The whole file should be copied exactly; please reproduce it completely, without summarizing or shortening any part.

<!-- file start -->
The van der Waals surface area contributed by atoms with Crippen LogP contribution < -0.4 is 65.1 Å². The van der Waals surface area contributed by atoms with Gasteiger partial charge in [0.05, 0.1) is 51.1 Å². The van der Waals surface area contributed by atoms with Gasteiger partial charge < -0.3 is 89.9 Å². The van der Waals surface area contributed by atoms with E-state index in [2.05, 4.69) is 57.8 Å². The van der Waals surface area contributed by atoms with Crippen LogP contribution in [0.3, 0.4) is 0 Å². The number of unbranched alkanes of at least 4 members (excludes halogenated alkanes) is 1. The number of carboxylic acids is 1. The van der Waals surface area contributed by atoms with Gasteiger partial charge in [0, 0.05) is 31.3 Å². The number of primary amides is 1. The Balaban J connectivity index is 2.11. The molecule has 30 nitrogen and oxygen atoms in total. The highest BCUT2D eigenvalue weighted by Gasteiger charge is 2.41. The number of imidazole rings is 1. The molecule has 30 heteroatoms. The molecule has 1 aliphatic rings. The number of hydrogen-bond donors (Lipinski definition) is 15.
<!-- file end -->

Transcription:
The van der Waals surface area contributed by atoms with Crippen LogP contribution < -0.4 is 65.1 Å². The van der Waals surface area contributed by atoms with Gasteiger partial charge in [0.05, 0.1) is 51.1 Å². The van der Waals surface area contributed by atoms with Gasteiger partial charge < -0.3 is 89.9 Å². The van der Waals surface area contributed by atoms with E-state index in [2.05, 4.69) is 57.8 Å². The van der Waals surface area contributed by atoms with Crippen LogP contribution in [0.3, 0.4) is 0 Å². The number of unbranched alkanes of at least 4 members (excludes halogenated alkanes) is 1. The number of carboxylic acids is 1. The van der Waals surface area contributed by atoms with Gasteiger partial charge in [0, 0.05) is 31.3 Å². The number of primary amides is 1. The Balaban J connectivity index is 2.11. The molecule has 30 nitrogen and oxygen atoms in total. The highest BCUT2D eigenvalue weighted by Gasteiger charge is 2.41. The number of imidazole rings is 1. The molecule has 30 heteroatoms. The molecule has 1 aliphatic rings. The number of hydrogen-bond donors (Lipinski definition) is 15.